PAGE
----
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10 scientific studies to promote breastfeeding.

1. Breastfeeding: Why doctors are so wrong about solids
14 August 2008 
Doctors are keen to introduce solids as early as possible as a supplement to breast feeding and they couldnt be more wrong.

Babies who are exclusively breastfed for the first three months at least and sometimes for the first 12 months have better cognitive abilities and general intelligence by the time they are six.

Compared with children who were fed solids early on, breastfed babies registered far higher scores for verbal IQ, performance IQ and general IQ when they were tested at six-and-a-half years.� 

Researchers made the discovery when they assessed the cognitive development of 13,889 children who were exclusively breastfed for a prolonged period.

(Source: Archives of General Psychiatry, 2008; 65: 578-84).

2. Exclusive breast feeding can curb non insulin diabetes
01 September 1997 

Breastfeeding could provide protection against non insulin dependent diabetes (NIDDM), researchers believe. Babies who are breastfed exclusively for the first two months of life have a far lower rate of NIDDM than those also given cow's milk formula.
Other research had found that insulindependent diabetes was linked to an early exposure to cow's milk, but the role of breastfeeding as a protective agent against NIDDM had never been explored.
Researchers from the National Institute of Diabetes and Digestive and Kidney Diseases in Phoenix, Arizona studied 720 Pima Indians, a group with a high prevalence of NIDDM, and found that the group that was exclusively breastfed had significantly lower rates of NIDDM (Lancet, 1997; 350: 166-8),

3. Diabetes: more on cow's milk
01 December 1996 

The theory that diabetes is caused by a too early exposure to cow's milk usually as a substitute for breast milk has been supported with a scientific explanation as to why it might happen.
Scientists have discovered that the beta casein in cow's milk can trigger an immune response which may, in turn, cross react with an antigen to cause an allergic reaction.
They tested for antigen levels in 47 patients who had recently developed insulin dependent diabetes, and compared them with 36 healthy people. Twenty four diabetics tested positive for beta casein, against just one in the healthy group, and there were no significant differences in other antigen levels.

These findings, by researchers at the University of Rome and St Bartholomew's Hospital in London, give scientific credence to the "cow's milk hypothesis", as it is known. Several population studies have indicated that the risk of diabetes when exposed to cow's milk in the first few months of life increases one and a half times. This seems a low risk level if the latest findings are right. As all the best research papers say, more research is needed and urgently (The Lancet, 1996; 348: 926-8).

A link between cow's milk and multiple sclerosis (MS) has been suggested by Michel Odent and his Primal Health Research Centre. Early consumption of cow's milk protein is a risk factor, he believes, while research from as long ago as 1974 indicated that cow's milk was the major determinant of MS. Dr Odent also quotes the work of Professor Roy Zwank from Portland, Oregon, who has noted that MS sufferers who consume less than 15 g of saturated fatty acids a day have no relapse.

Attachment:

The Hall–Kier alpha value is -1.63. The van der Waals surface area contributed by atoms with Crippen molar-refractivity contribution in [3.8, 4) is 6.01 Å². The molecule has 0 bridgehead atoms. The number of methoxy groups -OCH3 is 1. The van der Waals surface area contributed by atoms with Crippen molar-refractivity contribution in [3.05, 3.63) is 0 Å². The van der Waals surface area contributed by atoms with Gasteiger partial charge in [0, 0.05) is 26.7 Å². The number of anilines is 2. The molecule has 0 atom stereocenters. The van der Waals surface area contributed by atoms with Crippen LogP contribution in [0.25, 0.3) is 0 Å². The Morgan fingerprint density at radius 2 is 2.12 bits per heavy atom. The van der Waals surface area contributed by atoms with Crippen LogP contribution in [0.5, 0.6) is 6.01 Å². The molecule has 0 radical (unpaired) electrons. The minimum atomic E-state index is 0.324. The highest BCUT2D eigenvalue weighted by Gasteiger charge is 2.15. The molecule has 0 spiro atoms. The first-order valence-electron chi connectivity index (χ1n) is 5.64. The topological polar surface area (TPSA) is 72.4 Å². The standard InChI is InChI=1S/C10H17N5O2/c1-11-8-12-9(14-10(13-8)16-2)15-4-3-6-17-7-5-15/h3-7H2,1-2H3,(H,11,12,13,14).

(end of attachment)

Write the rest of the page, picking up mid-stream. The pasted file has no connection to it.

For more information on diabetes, see WDDTY vol 3, no 7 and vol 5, no 9. 

!APrimal Health Research 1996; 4: 1-2.
4. Contraceptive effects of breast feeding?
01 November 1990 

Scientists are now confirming what every great grandmother used to take for granted namely, that breastfeeding both contributes to lower fertility and also increases the birth interval.
A recent article in The Lancet alleges that breastfeeding provides more than a 98 per cent contraceptive effect in the first six months after birth. A maximum birth spacing can be achieved when a mother solely or nearly solely breastfeeds her baby and does not menstruate. This could provide an easy, nutritious and cheap means of population control in third world countries, says a Lancet noticeboard follow up.
5. Breastfeeding helps prevent childhood obesity
01 July 2001 

New research examining the relationship between infant feeding and childhood obesity suggests that breastfeeding may have a protective effect.
Using data from approximately 15,000 participants in the Nurses Health Study II, Harvard researchers found that those children who were exclusively or mostly fed on breastmilk for the first six months of life had a significantly lower risk of being overweight when they reached adolescence (ages 9-14 years) (J Am Med Assoc, 2001; 285: 2461-67).
Another survey in the same journal failed to find such a strong association between breastfeeding and obesity. However, the accompanying editorial noted that this latter study may not be as conclusive since the size of the sample population (2685 children) and the number of women who breastfed exclusively for six months (31 per cent) were relatively small. 

Also, this survey measured the effects on obesity at a younger age at three to five years. The protective effect of breastfeeding, say the authors, may take longer than that to become apparent (J Am Med Assoc, 2001; 285: 2453-60).
6.Breastfeeding: - It also protects against hypertension

Last week we mentioned that breastfeeding our babies was probably not such a bad idea, especially as those who are introduced to cereals too early are more likely to develop celiac disease.